Festival Feel the Chemistry

AMIBM: University collaboration at Brightlands

Eighty years ago, DSM opened its central laboratory for fundamental research in Geleen. Now the old lab is part of the Brightlands Chemelot Campus, a place where more than 3,900 researchers, entrepreneurs and students work on new sustainable materials. This coming fall, the Festival Feel the Chemistry will look back on eighty years of innovation and will also look ahead to the future. Maastricht University is one of the founders of the campus and is closely involved in the developments. It’s at the heart of the campus, as is the Maastricht Institute for Biobased Materials.

Jos Cortenraad
Richard Ramakers

Almost five years ago, the universities of Aachen (RWTH) and Maastricht (UM) founded the Maastricht Institute for Biobased Materials. This made AMIBM the first cross-border research institute in the field of new biological materials.  

Richard Ramakers sighs. He has just wrapped up a gruelling interview. “We’re in the middle of an in-depth evaluation”, explains the managing director of AMIBM in his office at the main building of the research campus, overlooking CHILL labs where students and researchers are working in white coats. “At the start in 2016, a lot of money was put on the table for this institute by the universities and the province. We set up the labs, hired people and built a network with the other research institutes here on campus and in Germany. Of course, we have to justify what we’re doing here and what the output is. But we do so much here. It’s hard to keep track of which projects are currently being worked on here; how many students, teachers and researchers come here every day; what the spin-offs are; the further plans. For example, I was asked how many companies we have (had) contact with. Well, more than 100. It’s all down on paper, but it's a lot of work to get everything into a clear overview.”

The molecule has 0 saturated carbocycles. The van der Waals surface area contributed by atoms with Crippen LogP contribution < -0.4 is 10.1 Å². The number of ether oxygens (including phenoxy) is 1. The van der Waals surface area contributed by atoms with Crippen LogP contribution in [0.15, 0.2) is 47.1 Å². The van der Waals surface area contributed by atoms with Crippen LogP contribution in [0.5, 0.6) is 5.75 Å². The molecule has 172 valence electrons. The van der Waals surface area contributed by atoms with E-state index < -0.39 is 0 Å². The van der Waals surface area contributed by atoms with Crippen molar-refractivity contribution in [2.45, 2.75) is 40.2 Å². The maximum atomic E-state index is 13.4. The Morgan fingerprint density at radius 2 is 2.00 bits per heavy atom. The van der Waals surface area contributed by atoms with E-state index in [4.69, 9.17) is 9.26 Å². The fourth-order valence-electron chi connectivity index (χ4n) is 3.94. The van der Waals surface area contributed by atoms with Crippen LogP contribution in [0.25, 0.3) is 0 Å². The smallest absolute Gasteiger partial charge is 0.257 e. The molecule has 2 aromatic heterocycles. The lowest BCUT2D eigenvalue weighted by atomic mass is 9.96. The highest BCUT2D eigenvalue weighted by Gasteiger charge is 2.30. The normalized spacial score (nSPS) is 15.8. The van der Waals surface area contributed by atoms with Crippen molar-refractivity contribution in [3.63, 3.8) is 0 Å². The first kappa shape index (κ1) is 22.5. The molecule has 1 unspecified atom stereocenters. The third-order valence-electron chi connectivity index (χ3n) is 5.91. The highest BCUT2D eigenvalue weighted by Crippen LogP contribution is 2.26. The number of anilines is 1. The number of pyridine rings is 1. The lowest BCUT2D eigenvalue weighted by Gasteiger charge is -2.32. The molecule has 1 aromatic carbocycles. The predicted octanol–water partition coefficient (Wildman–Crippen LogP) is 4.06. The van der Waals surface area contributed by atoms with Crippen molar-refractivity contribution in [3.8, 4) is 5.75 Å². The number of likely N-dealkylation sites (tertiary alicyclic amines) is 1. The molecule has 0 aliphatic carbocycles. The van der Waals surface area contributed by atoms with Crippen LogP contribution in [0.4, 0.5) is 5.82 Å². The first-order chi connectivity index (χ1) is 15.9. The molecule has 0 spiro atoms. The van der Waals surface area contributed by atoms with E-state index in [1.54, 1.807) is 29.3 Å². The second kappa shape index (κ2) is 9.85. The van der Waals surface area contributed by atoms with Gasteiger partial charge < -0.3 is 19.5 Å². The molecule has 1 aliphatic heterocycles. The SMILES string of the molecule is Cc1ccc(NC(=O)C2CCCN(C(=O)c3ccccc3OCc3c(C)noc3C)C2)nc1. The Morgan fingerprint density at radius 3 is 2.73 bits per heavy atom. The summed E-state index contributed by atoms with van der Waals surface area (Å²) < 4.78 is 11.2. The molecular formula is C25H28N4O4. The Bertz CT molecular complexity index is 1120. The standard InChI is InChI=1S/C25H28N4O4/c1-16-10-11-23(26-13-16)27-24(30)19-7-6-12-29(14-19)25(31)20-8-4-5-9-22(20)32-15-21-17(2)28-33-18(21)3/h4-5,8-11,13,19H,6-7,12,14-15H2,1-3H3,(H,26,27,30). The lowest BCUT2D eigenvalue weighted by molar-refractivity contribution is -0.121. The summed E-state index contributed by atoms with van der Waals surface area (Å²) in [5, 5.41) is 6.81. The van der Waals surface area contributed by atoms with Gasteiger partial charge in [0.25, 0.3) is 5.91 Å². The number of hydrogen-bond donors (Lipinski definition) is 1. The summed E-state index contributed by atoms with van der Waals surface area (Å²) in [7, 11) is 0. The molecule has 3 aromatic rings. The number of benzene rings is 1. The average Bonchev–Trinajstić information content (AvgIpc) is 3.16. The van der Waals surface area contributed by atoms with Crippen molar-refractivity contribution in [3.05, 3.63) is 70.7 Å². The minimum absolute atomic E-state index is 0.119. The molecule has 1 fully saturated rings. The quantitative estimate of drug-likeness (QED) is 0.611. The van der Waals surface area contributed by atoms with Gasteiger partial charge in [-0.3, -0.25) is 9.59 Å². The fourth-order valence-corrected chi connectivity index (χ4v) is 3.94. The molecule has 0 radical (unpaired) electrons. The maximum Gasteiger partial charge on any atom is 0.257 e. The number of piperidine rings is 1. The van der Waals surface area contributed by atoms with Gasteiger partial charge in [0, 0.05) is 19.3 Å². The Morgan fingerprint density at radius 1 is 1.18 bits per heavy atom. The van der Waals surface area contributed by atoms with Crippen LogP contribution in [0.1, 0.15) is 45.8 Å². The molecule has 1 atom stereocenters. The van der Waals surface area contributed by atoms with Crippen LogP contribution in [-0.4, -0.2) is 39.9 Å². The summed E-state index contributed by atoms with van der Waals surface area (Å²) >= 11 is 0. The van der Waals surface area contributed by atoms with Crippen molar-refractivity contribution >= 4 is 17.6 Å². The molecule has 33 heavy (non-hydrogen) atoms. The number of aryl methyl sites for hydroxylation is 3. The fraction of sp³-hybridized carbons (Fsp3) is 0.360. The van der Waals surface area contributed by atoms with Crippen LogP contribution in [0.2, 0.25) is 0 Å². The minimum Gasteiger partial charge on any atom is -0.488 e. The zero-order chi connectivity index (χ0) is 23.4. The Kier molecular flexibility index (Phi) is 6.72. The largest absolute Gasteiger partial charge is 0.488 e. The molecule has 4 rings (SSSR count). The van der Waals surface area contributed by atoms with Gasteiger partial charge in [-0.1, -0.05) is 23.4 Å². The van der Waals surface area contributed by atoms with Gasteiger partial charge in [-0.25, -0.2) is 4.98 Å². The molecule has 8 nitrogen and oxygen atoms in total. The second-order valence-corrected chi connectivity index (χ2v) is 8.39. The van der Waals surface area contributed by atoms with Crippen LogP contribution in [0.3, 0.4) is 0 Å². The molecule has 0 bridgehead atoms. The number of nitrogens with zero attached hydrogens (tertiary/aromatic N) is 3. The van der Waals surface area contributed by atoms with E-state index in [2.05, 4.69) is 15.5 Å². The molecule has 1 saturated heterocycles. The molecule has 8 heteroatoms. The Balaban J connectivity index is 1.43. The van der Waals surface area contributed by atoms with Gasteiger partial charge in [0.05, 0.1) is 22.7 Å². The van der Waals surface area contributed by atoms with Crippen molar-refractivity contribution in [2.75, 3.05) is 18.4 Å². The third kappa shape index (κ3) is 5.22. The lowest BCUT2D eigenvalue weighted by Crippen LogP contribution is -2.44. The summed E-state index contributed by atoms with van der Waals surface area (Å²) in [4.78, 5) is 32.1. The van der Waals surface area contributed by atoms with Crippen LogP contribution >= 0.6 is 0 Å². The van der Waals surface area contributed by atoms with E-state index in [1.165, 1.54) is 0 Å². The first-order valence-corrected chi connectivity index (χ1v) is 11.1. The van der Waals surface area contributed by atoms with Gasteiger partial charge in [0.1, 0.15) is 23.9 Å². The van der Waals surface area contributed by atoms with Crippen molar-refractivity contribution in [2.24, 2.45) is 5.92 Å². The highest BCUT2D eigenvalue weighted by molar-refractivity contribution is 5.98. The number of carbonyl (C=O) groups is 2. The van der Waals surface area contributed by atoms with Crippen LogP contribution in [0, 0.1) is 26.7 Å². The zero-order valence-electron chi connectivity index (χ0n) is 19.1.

It’s a lot of work, but the managing director's sigh also indicates that things are going well at AMIBM. Last spring, the Province of Limburg extended the follow-up grant for another four years. “Because we’re performing above expectations. There are now 100 people working here—more than double what we initially estimated. The number of scientific publications is higher than expected, there are several spin-off companies and the UM master’s programme in Biobased Materials attracts students from all over the world. AMIBM has put itself on the map at record speed. We’re proud of that, of course. Ultimately, we’ll be self-supporting as a research institute and running without a provincial Kennis-As grant.”


heart valve

AMIBM was set up to develop new materials for industry and medical applications based on biological raw materials, one of the spearheads of the Brightlands Chemelot Campus. “The starting point was the combination of the best of different worlds”, declares Richard Ramakers, referring to the collaboration between the universities of Aachen and Maastricht, together with the renowned German institute Fraunhofer. “That’s not a simple thing. Basic chemistry and medical science are coming together here. These are actually two different worlds in which different languages are spoken—those of polymers and production, of fundamental research and micrograms. This is evident on a daily basis, but we’re increasingly succeeding in bringing together this enormous concentration of knowledge, skills and facilities within a radius of about twenty kilometres. With tangible results, which are visible in various concrete innovations. We’re actually only at the beginning stages.”